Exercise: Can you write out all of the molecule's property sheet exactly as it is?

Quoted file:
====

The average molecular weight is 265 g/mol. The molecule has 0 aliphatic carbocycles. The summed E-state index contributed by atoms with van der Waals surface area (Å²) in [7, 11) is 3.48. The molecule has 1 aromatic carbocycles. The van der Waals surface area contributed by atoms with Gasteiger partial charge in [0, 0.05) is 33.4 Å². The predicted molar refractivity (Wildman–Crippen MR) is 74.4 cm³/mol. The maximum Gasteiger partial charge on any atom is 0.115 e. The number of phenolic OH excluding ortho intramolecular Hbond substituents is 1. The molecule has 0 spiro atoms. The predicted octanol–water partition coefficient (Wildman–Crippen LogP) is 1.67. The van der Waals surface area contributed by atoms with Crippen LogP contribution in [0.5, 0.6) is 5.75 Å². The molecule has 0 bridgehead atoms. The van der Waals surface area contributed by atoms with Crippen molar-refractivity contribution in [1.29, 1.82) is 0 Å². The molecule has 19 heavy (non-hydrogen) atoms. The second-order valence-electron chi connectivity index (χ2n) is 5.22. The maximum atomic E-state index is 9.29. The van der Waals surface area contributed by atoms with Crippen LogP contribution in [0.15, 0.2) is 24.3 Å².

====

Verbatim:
The average molecular weight is 265 g/mol. The molecule has 0 aliphatic carbocycles. The summed E-state index contributed by atoms with van der Waals surface area (Å²) in [7, 11) is 3.48. The molecule has 1 aromatic carbocycles. The van der Waals surface area contributed by atoms with Gasteiger partial charge in [0, 0.05) is 33.4 Å². The predicted molar refractivity (Wildman–Crippen MR) is 74.4 cm³/mol. The maximum Gasteiger partial charge on any atom is 0.115 e. The number of phenolic OH excluding ortho intramolecular Hbond substituents is 1. The molecule has 0 spiro atoms. The predicted octanol–water partition coefficient (Wildman–Crippen LogP) is 1.67. The van der Waals surface area contributed by atoms with Crippen LogP contribution in [0.5, 0.6) is 5.75 Å². The molecule has 0 bridgehead atoms. The van der Waals surface area contributed by atoms with Crippen molar-refractivity contribution in [1.29, 1.82) is 0 Å². The molecule has 19 heavy (non-hydrogen) atoms. The second-order valence-electron chi connectivity index (χ2n) is 5.22. The maximum atomic E-state index is 9.29. The van der Waals surface area contributed by atoms with Crippen LogP contribution in [0.15, 0.2) is 24.3 Å².